I get to Chargers.com – and what I found has me seriously questioning why this franchise even bothers around here. They’ve since attached the Packers game to both the Vikings and Chiefs games at the Q – two match-ups almost guaranteed not to sell out. Basically, they’re holding fans of the Super Bowl XLV Champs hostage in hopes that it will save them from another mess of local TV blackouts this upcoming season.

Essentially, the Chargers are banking on a Packers game two months into the season to save them from dipping attendance figures and costly blackouts. I’m not sure how they’re allowed to do this – I can’t remember ever being forced to buy tickets to one game, movie, or concert just so I could go to another similar event. It’s greedy, conniving, sad, pathetic and potentially a genius move by the Chargers. But it sure as hell doesn’t make it right.

I know, I’m coming off naive here – but after we listened tuned out a Summer of NFL owners bitching and moaning about how to divide their billions of dollars in profits, essentially holding fans hostage until they worked out some lame-ass deal only marginally different than the last one, I was hoping they’d throw fans a bone. Like, ya’ know, making their phenomenally high-priced tickets available to the average consumer. Nope – I was wrong.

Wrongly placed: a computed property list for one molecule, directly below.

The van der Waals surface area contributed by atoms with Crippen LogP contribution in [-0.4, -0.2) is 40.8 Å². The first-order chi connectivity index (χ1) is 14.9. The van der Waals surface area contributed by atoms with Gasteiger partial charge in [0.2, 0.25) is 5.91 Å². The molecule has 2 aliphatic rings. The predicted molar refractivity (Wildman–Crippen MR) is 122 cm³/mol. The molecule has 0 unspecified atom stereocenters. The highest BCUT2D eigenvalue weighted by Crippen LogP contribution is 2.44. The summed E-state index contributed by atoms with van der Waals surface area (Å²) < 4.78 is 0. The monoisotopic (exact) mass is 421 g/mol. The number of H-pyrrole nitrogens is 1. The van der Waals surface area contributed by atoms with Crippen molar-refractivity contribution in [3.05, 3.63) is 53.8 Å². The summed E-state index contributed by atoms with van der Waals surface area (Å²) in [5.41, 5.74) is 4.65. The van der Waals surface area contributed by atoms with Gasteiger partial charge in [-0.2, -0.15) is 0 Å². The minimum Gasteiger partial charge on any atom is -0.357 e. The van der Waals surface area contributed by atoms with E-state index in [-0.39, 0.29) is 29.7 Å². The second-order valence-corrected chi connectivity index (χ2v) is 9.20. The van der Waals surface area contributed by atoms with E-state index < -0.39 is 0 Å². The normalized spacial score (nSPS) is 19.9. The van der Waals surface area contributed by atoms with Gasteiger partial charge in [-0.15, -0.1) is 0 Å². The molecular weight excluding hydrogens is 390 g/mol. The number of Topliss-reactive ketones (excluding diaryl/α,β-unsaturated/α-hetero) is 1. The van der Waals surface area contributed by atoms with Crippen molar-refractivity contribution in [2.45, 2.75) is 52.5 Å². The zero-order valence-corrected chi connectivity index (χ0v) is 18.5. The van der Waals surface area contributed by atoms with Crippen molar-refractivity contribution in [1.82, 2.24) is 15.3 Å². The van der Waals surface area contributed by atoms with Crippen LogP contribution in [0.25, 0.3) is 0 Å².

To be fair, the Chargers were one of few NFL teams that actually lowered some ticket prices this season, and I mean, this situation isn’t life or death or anything. (And the recent floods in my home state of Vermont have definitely put a lot of this in perspective, which goes to show you I’ve still got some maturing to do when it comes to my priorities and, well, just about everything else.) But as a life-long Packers fan that flew 3,000 miles home last February to watch them win the Super Bowl with my old man, I think you could say I’m a loyal dude when it comes to the things I truly care about.

The Chargers, meanwhile, have been anything but loyal to their ever-dwindling fan base. This is a team that refuses to spend money when it’s on the cusp of greatness, and their zero NFL titles is proof that their vaunted player-development strategy is flawed. It’s no wonder why the city of San Diego refuses to build them a new stadium – why should tax-payers be on the hook for a team that doesn’t seem to feel mutual respect with the ones paying ALL of their salaries? Pretty soon, the San Diego Chargers will be the L.A. Chargers, and given the (extreme) lack of urgency shown by the people of San Diego to keep the Bolts in town, the relationship between the team and the city has c been bruised for quite some time.

So, it remains to be seen if I’ll be cheering on Rodgers, Matthews and Jennings from the stands or from the bar. As much as I’d love to support my team in person, at some point it’s just not worth it. I’ll just say this – the Packers would NEVER pull these kinds of tricks, and their fans love them for it.